The End of a Tradition
In the past, I made a point of reading all of the novels nominated for a Hugo that year. It was a silly tradition, granted, but so is St. Patrick’s Day or Superbowl Sunday. Our lives are rounded by a little tradition.
Besides, my Hugo reading always seemed to fall during a reading dead zone, after classes had ended and before prep for the next semester set in. Generally, the Hugos are handed out in late summer during WorldCon, which is in Boston over Labor Day weekend this year.
The Hugos always seemed like a good way to gage what the majority of speculative fiction fans are reading, since it is the biggest award that is voted on by actual readers. The Nebulas, which is the yang to Hugo’s yin, are voted on by other writers, specifically those who have joined SFWA, the Science Fiction and Fantasy Writers of America. The Hugos feel more democratic, somehow, like that year’s winner has a mandate from the people to represent what the genre is.
The winners have been varied -- and, lately, only a few are what one commonly thinks of as “genre” work. Last year, Robert J. Sawyer, a perennial nominee who cropped up at least six time in the last ten years, won for Hominids. The year previous, Neil Gaiman picked up a statuette for American Gods. In 2001, J.K. Rowling’s Harry Potter and the Goblet of Fire got the nod. These are the books that WorldCon attendees loved enough to vote for that year. A complete list of nominees and winners is online, for those who are curious. I’m sure lots of data can be gleaned from these charts. I’m not a great gleaner, so I’ll leave that to more nimble minds.
I am, however, a great reader -- but I have lost my taste for my annual tradition. There are a variety of reasons behind this, not the least of which that I now have a small child, who sucks up a lot of my reading time, and I’m now teaching classes rather than taking them, which requires more summer legwork. Life goes on. Some traditions die.
The lack of time excuse only goes so far. The crux of my reluctance to read the novels has more to do with disenchantment than it does with poor time management. I’m tired of reading Robert J. Sawyer novels, frankly. Sawyer’s a good guy and writes a decent story -- but reading that many of his books makes you feel like you’re having a Groundhog Day episode, where you’re forced to relive the same plot every year, told in the same workmanlike tones.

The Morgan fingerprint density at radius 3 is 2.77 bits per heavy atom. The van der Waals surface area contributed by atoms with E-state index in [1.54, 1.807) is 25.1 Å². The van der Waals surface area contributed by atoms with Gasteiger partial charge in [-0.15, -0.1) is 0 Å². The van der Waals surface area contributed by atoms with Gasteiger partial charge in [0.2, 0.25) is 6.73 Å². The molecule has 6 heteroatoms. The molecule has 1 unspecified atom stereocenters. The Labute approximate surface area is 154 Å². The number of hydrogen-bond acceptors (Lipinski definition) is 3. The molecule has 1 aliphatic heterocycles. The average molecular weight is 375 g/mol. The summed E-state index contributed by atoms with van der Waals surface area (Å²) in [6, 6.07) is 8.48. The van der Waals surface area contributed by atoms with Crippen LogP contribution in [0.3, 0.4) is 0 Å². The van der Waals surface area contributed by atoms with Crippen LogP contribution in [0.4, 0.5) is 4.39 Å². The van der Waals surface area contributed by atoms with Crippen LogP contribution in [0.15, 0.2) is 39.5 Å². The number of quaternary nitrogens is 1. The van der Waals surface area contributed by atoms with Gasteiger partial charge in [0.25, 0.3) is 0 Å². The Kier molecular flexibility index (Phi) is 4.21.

Still, that’s only another sliver of the disenchantment. Perhaps it has more to do with getting older and having more perspective on books, simply because I’ve read more of them now. With gray hair, of which I have plenty, comes some strange maturity -- plus a realization that life is just too dang short to read books that I don’t find engaging.
And that’s what most of the Hugo noms have been lately. In the last five years, there has only been one or two books that I’ve truly enjoyed. The rest I’ve read out of form, out of a feeling of guilt. It could be that as a white woman of a certain age, my tastes have shifted from those of the Hugo voters. While it is unkind to characterize the entire body as a pack of geek fanboys (whom I love but don’t share a library with), there are still enough of them to drown out those who want a little Rucker or a lot of Banks or a bunch of Carroll.
So, this year, I skipped the novels. In truth, I’d already picked up Bujold’s Paladin of Souls, simply because I’d read the backs of sugar packets if she’d written them. I’d also slogged through Simmons’s Ilium because I loved his Hyperion so much, but Ilium felt somehow incomplete, even once I took into account the fact that it is the first of two books. I may pick up Stross’ Singularity Sky when I get a chance -- but will go nowhere near the new Wilson or *sigh* Humans, penned by Robert J. Sawyer.
What I did instead was turn my attention on the novellas, which have all been plunked online for your reading pleasure by their publications of origin. My hope was that the real action was in the shorter fiction, where it might be able to take more stylistic chances. Most of the noms are recognizable. Catherine Asaro (“Walk in Silence”) won a Nebula in 2001. Connie Willis (“Just Like the Ones We Used to Know”) and Vernor Vinge (“The Cookie Monster”) tied for the Hugo in 1993 for Doomsday Book and A Fire Upon the Deep, respectively, and both have won it outright in later years. Walter Jon Williams (“The Green Leopard Plague”) frequently makes the ballot. Kage Baker (“The Empress of Mars”) was just up for a Nebula, also for this story.
The stories are good. Vinge’s and Williams’ novellas both explore how changes in technology will change how people operate. Asaro’s is a standard and well-told alien-loves-girl, alien-loses-girl-type of romance. The standouts are the stories by Baker and Willis, whose characters are finely drawn and propelled by some integral engine in their stories, rather than by the agendas of the authors. If the vote were soley mine, I’d give it to Willis, whose “Know” reads like a blizzard, with its power disguised by its beauty. I suspect, however, that Vinge will get the statue -- but I would love to be proven wrong.